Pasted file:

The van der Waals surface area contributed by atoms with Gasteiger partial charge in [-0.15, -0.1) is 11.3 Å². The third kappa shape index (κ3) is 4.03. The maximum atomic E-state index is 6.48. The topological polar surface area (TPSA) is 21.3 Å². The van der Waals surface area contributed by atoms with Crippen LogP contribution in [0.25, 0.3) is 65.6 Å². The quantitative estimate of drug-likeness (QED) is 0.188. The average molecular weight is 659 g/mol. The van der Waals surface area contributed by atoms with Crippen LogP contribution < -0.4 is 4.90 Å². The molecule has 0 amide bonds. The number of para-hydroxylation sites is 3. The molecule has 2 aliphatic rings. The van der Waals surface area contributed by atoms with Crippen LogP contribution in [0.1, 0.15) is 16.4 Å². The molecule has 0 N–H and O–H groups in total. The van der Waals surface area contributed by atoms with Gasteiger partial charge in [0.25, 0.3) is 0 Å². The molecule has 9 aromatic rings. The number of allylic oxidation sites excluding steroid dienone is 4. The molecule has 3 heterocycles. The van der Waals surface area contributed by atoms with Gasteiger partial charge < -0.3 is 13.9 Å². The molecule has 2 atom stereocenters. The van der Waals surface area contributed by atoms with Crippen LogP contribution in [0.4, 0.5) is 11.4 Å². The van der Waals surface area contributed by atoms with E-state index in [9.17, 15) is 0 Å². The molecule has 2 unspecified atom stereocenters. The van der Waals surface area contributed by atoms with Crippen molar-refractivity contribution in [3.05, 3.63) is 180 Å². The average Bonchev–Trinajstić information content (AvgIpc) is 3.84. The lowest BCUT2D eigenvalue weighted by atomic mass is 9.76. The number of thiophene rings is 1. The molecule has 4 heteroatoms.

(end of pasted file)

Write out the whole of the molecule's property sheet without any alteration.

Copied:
The van der Waals surface area contributed by atoms with Gasteiger partial charge in [-0.15, -0.1) is 11.3 Å². The third kappa shape index (κ3) is 4.03. The maximum atomic E-state index is 6.48. The topological polar surface area (TPSA) is 21.3 Å². The van der Waals surface area contributed by atoms with Crippen LogP contribution in [0.25, 0.3) is 65.6 Å². The quantitative estimate of drug-likeness (QED) is 0.188. The average molecular weight is 659 g/mol. The van der Waals surface area contributed by atoms with Crippen LogP contribution < -0.4 is 4.90 Å². The molecule has 0 amide bonds. The number of para-hydroxylation sites is 3. The molecule has 2 aliphatic rings. The van der Waals surface area contributed by atoms with Crippen LogP contribution in [0.1, 0.15) is 16.4 Å². The molecule has 0 N–H and O–H groups in total. The van der Waals surface area contributed by atoms with Gasteiger partial charge in [0.25, 0.3) is 0 Å². The molecule has 9 aromatic rings. The number of allylic oxidation sites excluding steroid dienone is 4. The molecule has 3 heterocycles. The van der Waals surface area contributed by atoms with Gasteiger partial charge < -0.3 is 13.9 Å². The molecule has 2 atom stereocenters. The van der Waals surface area contributed by atoms with Crippen LogP contribution in [0.4, 0.5) is 11.4 Å². The van der Waals surface area contributed by atoms with E-state index in [9.17, 15) is 0 Å². The molecule has 2 unspecified atom stereocenters. The van der Waals surface area contributed by atoms with Crippen molar-refractivity contribution in [3.05, 3.63) is 180 Å². The average Bonchev–Trinajstić information content (AvgIpc) is 3.84. The lowest BCUT2D eigenvalue weighted by atomic mass is 9.76. The number of thiophene rings is 1. The molecule has 4 heteroatoms.